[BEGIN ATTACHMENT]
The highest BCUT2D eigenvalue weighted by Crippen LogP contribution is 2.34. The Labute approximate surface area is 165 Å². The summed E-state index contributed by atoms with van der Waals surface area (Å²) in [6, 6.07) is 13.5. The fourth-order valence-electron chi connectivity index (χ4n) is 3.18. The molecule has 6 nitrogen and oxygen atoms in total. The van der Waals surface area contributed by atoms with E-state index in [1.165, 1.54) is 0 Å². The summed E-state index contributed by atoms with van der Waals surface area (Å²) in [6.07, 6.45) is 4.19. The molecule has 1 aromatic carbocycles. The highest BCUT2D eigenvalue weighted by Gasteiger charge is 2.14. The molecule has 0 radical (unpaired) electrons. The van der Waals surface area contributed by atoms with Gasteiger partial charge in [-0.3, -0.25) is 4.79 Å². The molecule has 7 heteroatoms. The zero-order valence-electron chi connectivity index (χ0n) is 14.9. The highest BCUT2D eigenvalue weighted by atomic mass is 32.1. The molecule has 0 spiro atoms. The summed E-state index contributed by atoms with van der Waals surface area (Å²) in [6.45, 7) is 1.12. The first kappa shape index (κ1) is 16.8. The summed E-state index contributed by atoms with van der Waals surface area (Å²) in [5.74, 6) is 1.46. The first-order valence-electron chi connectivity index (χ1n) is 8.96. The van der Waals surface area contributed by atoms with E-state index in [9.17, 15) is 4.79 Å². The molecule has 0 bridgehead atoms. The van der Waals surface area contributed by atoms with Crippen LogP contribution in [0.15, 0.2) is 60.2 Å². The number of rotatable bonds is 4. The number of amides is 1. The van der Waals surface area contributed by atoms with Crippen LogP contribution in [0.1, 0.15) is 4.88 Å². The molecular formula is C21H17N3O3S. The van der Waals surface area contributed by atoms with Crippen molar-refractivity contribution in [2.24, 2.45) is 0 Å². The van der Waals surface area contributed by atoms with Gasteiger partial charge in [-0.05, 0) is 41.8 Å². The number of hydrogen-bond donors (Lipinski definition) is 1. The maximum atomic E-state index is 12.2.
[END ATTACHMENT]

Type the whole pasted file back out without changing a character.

The highest BCUT2D eigenvalue weighted by Crippen LogP contribution is 2.34. The Labute approximate surface area is 165 Å². The summed E-state index contributed by atoms with van der Waals surface area (Å²) in [6, 6.07) is 13.5. The fourth-order valence-electron chi connectivity index (χ4n) is 3.18. The molecule has 6 nitrogen and oxygen atoms in total. The van der Waals surface area contributed by atoms with E-state index in [1.165, 1.54) is 0 Å². The summed E-state index contributed by atoms with van der Waals surface area (Å²) in [6.07, 6.45) is 4.19. The molecule has 1 aromatic carbocycles. The highest BCUT2D eigenvalue weighted by Gasteiger charge is 2.14. The molecule has 0 radical (unpaired) electrons. The van der Waals surface area contributed by atoms with Gasteiger partial charge in [-0.3, -0.25) is 4.79 Å². The molecule has 7 heteroatoms. The zero-order valence-electron chi connectivity index (χ0n) is 14.9. The highest BCUT2D eigenvalue weighted by atomic mass is 32.1. The molecule has 0 spiro atoms. The summed E-state index contributed by atoms with van der Waals surface area (Å²) in [6.45, 7) is 1.12. The first kappa shape index (κ1) is 16.8. The summed E-state index contributed by atoms with van der Waals surface area (Å²) in [5.74, 6) is 1.46. The first-order valence-electron chi connectivity index (χ1n) is 8.96. The van der Waals surface area contributed by atoms with E-state index in [9.17, 15) is 4.79 Å². The molecule has 0 bridgehead atoms. The van der Waals surface area contributed by atoms with Crippen LogP contribution in [0.15, 0.2) is 60.2 Å². The number of rotatable bonds is 4. The number of amides is 1. The van der Waals surface area contributed by atoms with Crippen LogP contribution in [0.1, 0.15) is 4.88 Å². The molecular formula is C21H17N3O3S. The van der Waals surface area contributed by atoms with Crippen molar-refractivity contribution in [2.24, 2.45) is 0 Å². The van der Waals surface area contributed by atoms with Gasteiger partial charge in [-0.05, 0) is 41.8 Å². The number of hydrogen-bond donors (Lipinski definition) is 1. The maximum atomic E-state index is 12.2.